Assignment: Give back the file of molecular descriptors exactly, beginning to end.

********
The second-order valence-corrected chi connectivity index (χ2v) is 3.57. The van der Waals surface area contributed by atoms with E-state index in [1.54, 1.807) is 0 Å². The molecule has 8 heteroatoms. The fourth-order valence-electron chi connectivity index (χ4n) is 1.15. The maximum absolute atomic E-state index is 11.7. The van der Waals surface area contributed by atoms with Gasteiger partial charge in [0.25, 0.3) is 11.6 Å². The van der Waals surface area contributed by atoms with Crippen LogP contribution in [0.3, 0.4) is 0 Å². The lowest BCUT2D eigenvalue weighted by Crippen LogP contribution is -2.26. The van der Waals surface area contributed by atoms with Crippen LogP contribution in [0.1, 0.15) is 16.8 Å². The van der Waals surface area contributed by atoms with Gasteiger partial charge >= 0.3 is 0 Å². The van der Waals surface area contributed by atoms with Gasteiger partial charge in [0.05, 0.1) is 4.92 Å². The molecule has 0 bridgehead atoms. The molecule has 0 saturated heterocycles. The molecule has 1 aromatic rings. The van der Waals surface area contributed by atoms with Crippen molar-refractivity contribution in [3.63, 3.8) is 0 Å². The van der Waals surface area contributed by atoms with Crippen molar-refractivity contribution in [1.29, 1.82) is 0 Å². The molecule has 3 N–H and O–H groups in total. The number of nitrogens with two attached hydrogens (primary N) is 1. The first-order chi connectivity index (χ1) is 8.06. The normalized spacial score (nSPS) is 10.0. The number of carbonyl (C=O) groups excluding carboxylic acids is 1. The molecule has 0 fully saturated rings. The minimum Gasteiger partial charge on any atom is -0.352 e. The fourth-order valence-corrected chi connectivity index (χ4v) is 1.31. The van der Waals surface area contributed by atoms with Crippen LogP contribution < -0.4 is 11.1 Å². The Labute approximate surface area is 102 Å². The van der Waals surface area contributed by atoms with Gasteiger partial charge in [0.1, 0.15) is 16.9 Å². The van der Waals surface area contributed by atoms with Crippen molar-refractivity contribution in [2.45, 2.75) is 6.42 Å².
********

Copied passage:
The second-order valence-corrected chi connectivity index (χ2v) is 3.57. The van der Waals surface area contributed by atoms with E-state index in [1.54, 1.807) is 0 Å². The molecule has 8 heteroatoms. The fourth-order valence-electron chi connectivity index (χ4n) is 1.15. The maximum absolute atomic E-state index is 11.7. The van der Waals surface area contributed by atoms with Gasteiger partial charge in [0.25, 0.3) is 11.6 Å². The van der Waals surface area contributed by atoms with Crippen LogP contribution in [0.3, 0.4) is 0 Å². The lowest BCUT2D eigenvalue weighted by Crippen LogP contribution is -2.26. The van der Waals surface area contributed by atoms with Crippen LogP contribution in [0.1, 0.15) is 16.8 Å². The van der Waals surface area contributed by atoms with Gasteiger partial charge >= 0.3 is 0 Å². The van der Waals surface area contributed by atoms with Gasteiger partial charge in [0.05, 0.1) is 4.92 Å². The molecule has 0 bridgehead atoms. The molecule has 0 saturated heterocycles. The molecule has 1 aromatic rings. The van der Waals surface area contributed by atoms with Crippen molar-refractivity contribution in [3.63, 3.8) is 0 Å². The van der Waals surface area contributed by atoms with Crippen molar-refractivity contribution in [1.29, 1.82) is 0 Å². The molecule has 3 N–H and O–H groups in total. The number of nitrogens with two attached hydrogens (primary N) is 1. The first-order chi connectivity index (χ1) is 8.06. The normalized spacial score (nSPS) is 10.0. The number of carbonyl (C=O) groups excluding carboxylic acids is 1. The molecule has 0 fully saturated rings. The minimum Gasteiger partial charge on any atom is -0.352 e. The fourth-order valence-corrected chi connectivity index (χ4v) is 1.31. The van der Waals surface area contributed by atoms with Crippen LogP contribution < -0.4 is 11.1 Å². The Labute approximate surface area is 102 Å². The van der Waals surface area contributed by atoms with Gasteiger partial charge in [0.1, 0.15) is 16.9 Å². The van der Waals surface area contributed by atoms with Crippen molar-refractivity contribution in [2.45, 2.75) is 6.42 Å².